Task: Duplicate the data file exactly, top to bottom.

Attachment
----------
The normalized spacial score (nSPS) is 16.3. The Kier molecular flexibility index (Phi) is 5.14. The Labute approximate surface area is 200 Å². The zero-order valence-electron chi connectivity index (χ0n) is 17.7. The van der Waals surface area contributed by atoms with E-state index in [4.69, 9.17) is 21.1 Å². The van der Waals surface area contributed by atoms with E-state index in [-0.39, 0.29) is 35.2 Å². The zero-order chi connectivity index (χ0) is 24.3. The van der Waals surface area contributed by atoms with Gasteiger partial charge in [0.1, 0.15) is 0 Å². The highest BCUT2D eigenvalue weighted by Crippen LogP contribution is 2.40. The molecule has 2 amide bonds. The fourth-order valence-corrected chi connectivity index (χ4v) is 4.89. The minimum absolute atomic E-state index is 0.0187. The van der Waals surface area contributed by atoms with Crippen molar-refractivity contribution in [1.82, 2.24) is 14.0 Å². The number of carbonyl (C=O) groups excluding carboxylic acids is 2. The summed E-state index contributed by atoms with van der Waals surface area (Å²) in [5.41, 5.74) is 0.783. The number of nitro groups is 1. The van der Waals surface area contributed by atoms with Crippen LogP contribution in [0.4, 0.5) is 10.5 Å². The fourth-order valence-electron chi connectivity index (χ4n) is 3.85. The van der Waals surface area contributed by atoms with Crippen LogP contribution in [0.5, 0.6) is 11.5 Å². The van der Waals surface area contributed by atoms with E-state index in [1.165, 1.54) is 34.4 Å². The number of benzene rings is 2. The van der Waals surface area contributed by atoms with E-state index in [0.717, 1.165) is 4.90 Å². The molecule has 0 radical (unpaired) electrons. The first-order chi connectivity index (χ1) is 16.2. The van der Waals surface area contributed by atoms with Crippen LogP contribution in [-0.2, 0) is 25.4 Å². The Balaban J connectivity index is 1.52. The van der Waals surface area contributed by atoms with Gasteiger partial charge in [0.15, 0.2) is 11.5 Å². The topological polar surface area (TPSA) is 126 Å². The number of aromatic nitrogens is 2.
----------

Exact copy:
The normalized spacial score (nSPS) is 16.3. The Kier molecular flexibility index (Phi) is 5.14. The Labute approximate surface area is 200 Å². The zero-order valence-electron chi connectivity index (χ0n) is 17.7. The van der Waals surface area contributed by atoms with E-state index in [4.69, 9.17) is 21.1 Å². The van der Waals surface area contributed by atoms with E-state index in [-0.39, 0.29) is 35.2 Å². The zero-order chi connectivity index (χ0) is 24.3. The van der Waals surface area contributed by atoms with Gasteiger partial charge in [0.1, 0.15) is 0 Å². The highest BCUT2D eigenvalue weighted by Crippen LogP contribution is 2.40. The molecule has 2 amide bonds. The fourth-order valence-corrected chi connectivity index (χ4v) is 4.89. The minimum absolute atomic E-state index is 0.0187. The van der Waals surface area contributed by atoms with Crippen molar-refractivity contribution in [1.82, 2.24) is 14.0 Å². The number of carbonyl (C=O) groups excluding carboxylic acids is 2. The summed E-state index contributed by atoms with van der Waals surface area (Å²) in [5.41, 5.74) is 0.783. The number of nitro groups is 1. The van der Waals surface area contributed by atoms with Crippen LogP contribution in [0.4, 0.5) is 10.5 Å². The fourth-order valence-electron chi connectivity index (χ4n) is 3.85. The van der Waals surface area contributed by atoms with Crippen LogP contribution in [0.5, 0.6) is 11.5 Å². The van der Waals surface area contributed by atoms with E-state index in [1.165, 1.54) is 34.4 Å². The number of benzene rings is 2. The van der Waals surface area contributed by atoms with E-state index in [0.717, 1.165) is 4.90 Å². The molecule has 0 radical (unpaired) electrons. The first-order chi connectivity index (χ1) is 16.2. The van der Waals surface area contributed by atoms with Crippen LogP contribution in [-0.2, 0) is 25.4 Å². The Balaban J connectivity index is 1.52. The van der Waals surface area contributed by atoms with Gasteiger partial charge in [0.15, 0.2) is 11.5 Å². The topological polar surface area (TPSA) is 126 Å². The number of aromatic nitrogens is 2.